World IP Day 2015: Good and Bad News on Key Battles

David Williams

April 24, 2015

This Sunday, April 26, is World Intellectual Property Day ( World IP Day) and the theme for this year’s observance is the protection of the intellectual property of music.  World IP Day brings attention to the importance of intellectual property and why it is such a major part of the innovative foundations that have helped to generate a tremendous amount of economic impact not just in the United States but around the world. Even though this year’s focus is on music, there are many battles being fought around the world including countries forcing companies to give up their brands through plain packaging.


MUSIC – The Sweet Sound of Progress

From Renaissance and classical masterpieces all the way to today, music has been a cornerstone of creativity for centuries.   Protecting creators of this music should be front and center of any discussion about intellectual property.

On April 13 H.R. 1733, the “Fair Play Fair Pay Act of 2015” (see the bill here) was introduced in Congress by Reps. Jerrold Nadler (D-N.Y.), Marcia Blackburn (R-Tenn.), John Conyers Jr. (D-Mich.) and Ted Deutch (D-Fla.). The bill would bring clarity and a level playing field on one of the key debates regarding the issue of copyright when it comes to how artists are compensated when their music is played on certain stations. Ed Christman of Billboard reported on the recently introduced legislation:

Today, four members of Congress — House Democrats Jerrold Nadler, John Conyers Jr. and Ted Deutch and Republican House member Marsha Blackburn — introduced the “Fair Play, Fair Pay Act of 2015,” which, if passed, would require terrestrial radio stations to join satellite and internet radio and in making payments to performers for their broadcast on radio. In addition, the act would also require all forms of radio to pay master recordings royalties on music made prior to 1972, and do away with any grandfathering under the Digital Millennium Copyright Act which allowed certain older digital services to pay discounted rates.

TPA supports the legislation because the bill would prevent the government from picking winners and losers in the radio market by ensuring that no exemptions are given to certain industry players. The legislation would also bring an end to market distortions on the radio airwaves by doing away with special giveaways that are not needed and harm competition.

There is also another piece of legislation released this week by Reps. Marcia Blackburn (R-Tenn.) and Anna Eshoo (D-Calif), the “Protecting the Rights of Musicians Act.” The bill would ensure music creators are able to claim duly earned credit and compensation for their content, but it would also prevent the Federal Communications Commission (FCC) from implementing a mandate on mobile electronic device designers that is driven solely by special interests as opposed to consumer demand and creative forces that help to innovate technology everyday. TPA is supportive of both bills and they come at an opportune time with World IP Day being focused on music and musicians and how their IP rights must be respected, strengthened and celebrated.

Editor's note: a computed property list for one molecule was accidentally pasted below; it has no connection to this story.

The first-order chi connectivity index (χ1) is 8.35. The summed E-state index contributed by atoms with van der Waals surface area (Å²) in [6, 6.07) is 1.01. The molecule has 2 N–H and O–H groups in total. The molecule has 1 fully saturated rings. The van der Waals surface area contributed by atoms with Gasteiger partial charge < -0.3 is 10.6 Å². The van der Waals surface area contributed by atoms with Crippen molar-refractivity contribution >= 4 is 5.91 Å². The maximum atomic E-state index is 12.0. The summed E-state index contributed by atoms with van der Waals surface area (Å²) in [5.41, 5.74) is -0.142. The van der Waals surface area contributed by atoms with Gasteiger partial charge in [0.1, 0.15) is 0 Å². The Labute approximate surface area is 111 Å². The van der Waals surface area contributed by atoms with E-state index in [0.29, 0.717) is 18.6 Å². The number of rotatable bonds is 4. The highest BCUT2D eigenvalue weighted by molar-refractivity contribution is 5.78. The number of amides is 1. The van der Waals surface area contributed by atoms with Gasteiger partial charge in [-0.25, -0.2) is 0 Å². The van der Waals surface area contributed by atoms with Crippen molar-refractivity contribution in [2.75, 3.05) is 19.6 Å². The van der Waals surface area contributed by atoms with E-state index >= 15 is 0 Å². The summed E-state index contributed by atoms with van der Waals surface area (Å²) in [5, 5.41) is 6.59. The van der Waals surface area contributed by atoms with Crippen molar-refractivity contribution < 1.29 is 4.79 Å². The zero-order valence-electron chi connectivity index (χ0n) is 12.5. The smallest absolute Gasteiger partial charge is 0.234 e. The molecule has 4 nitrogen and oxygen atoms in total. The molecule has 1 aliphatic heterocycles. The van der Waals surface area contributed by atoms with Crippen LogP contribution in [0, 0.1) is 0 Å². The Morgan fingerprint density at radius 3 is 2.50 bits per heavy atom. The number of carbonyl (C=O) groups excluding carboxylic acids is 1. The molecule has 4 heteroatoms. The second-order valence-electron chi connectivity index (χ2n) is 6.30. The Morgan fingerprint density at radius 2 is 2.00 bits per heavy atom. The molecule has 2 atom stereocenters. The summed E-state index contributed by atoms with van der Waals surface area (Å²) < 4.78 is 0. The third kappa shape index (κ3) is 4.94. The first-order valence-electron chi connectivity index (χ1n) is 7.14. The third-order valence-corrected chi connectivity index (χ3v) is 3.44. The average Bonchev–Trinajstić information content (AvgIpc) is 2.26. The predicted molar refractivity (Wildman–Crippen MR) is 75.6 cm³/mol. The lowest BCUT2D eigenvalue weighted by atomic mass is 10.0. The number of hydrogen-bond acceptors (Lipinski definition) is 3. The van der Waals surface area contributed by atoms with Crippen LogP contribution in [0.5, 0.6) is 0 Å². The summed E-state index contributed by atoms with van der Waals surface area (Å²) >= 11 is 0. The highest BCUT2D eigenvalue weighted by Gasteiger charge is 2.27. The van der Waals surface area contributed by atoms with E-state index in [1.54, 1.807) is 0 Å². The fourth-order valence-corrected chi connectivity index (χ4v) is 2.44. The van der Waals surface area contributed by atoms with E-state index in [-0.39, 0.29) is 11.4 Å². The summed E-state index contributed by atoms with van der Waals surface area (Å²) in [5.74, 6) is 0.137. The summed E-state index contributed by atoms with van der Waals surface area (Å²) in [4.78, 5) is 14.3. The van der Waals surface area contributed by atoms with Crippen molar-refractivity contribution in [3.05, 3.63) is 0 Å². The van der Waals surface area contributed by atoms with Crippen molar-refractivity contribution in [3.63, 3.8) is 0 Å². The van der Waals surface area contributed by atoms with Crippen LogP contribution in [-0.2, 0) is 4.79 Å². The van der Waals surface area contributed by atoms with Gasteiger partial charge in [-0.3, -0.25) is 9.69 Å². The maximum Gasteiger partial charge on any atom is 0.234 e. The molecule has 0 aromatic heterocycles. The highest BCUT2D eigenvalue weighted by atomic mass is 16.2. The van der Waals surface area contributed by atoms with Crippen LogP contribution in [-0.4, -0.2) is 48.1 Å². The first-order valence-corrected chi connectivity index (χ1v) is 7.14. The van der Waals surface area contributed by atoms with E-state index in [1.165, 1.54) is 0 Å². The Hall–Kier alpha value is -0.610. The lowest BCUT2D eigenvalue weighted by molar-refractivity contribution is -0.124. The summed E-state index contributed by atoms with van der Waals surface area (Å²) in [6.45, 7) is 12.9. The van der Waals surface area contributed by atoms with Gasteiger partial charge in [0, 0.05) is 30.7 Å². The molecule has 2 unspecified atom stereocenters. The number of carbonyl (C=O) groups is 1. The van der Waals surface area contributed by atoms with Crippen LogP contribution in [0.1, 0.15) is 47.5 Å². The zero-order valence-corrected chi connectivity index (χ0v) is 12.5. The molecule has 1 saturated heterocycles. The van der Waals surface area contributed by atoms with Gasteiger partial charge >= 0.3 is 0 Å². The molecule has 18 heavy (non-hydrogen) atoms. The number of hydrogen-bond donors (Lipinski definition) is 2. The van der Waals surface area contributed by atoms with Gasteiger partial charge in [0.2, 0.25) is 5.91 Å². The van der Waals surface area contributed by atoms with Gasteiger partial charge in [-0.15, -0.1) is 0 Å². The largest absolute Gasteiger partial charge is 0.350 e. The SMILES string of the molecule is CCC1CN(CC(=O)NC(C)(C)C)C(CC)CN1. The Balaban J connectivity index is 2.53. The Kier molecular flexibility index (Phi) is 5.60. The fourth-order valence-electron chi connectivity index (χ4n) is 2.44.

The latest news on plain packaging is a reminder of why those interested in bolstering IP should be worried. In France, the war against tobacco is full steam ahead as the nation’s Parliament moved a measure that would require all tobacco companies to use plain packaging on their products. According to Reuters:

France, home of historic Gitanes and Gauloises cigarettes with their iconic blue-and-white packaging, will require all tobacco companies to sell their wares in plain boxes from next year in an anti-smoking crackdown.

The measure is part of a reform passed in the lower house of parliament on Tuesday that also includes laws aimed at fighting anorexia, and new arrangements for funding consultations with doctors which have triggered major street protests by medics.

Tobacco firms will from May 2016 have to sell cigarettes in plain packaging with photographs of internal organs damaged by smoking, with the brand appearing only in small lettering.

Along with the new rules imposing plain packaging, the measure also included a tax increase by way of “an extra tax on cigarette manufacturers if their turnover either rises or fails to fall less that three per cent, the government’s target for the reduction in sales.”

Simply put, these are the types of policies that harm economies, cost taxpayers, and hit small businesses. France is doing it wrong, and they need look no further than what has happened in Australia. The experiment of plain packaging down under has been a disaster:

  • Overall level of tobacco consumption in Australia was higher after one full year of plain packaging being implemented
  • The black market for cigarettes was up 10%
  • Terrorism is funded by way of the increase in illicit trade

TPA hopes France will reconsider before the consequences of such anti-free market and anti-IP policies really have an impact.

These are only two examples of intellectual property.  But, as another World Intellectual Property Day comes and goes, protecting intellectual property becomes more apparent and more urgent.  Advocates for IP must be prepared to fight against plain packaging in all forms and in all places; and push for commonsense reforms that help encourage innovation, like the pieces of legislation on music and copyright that were recently introduced.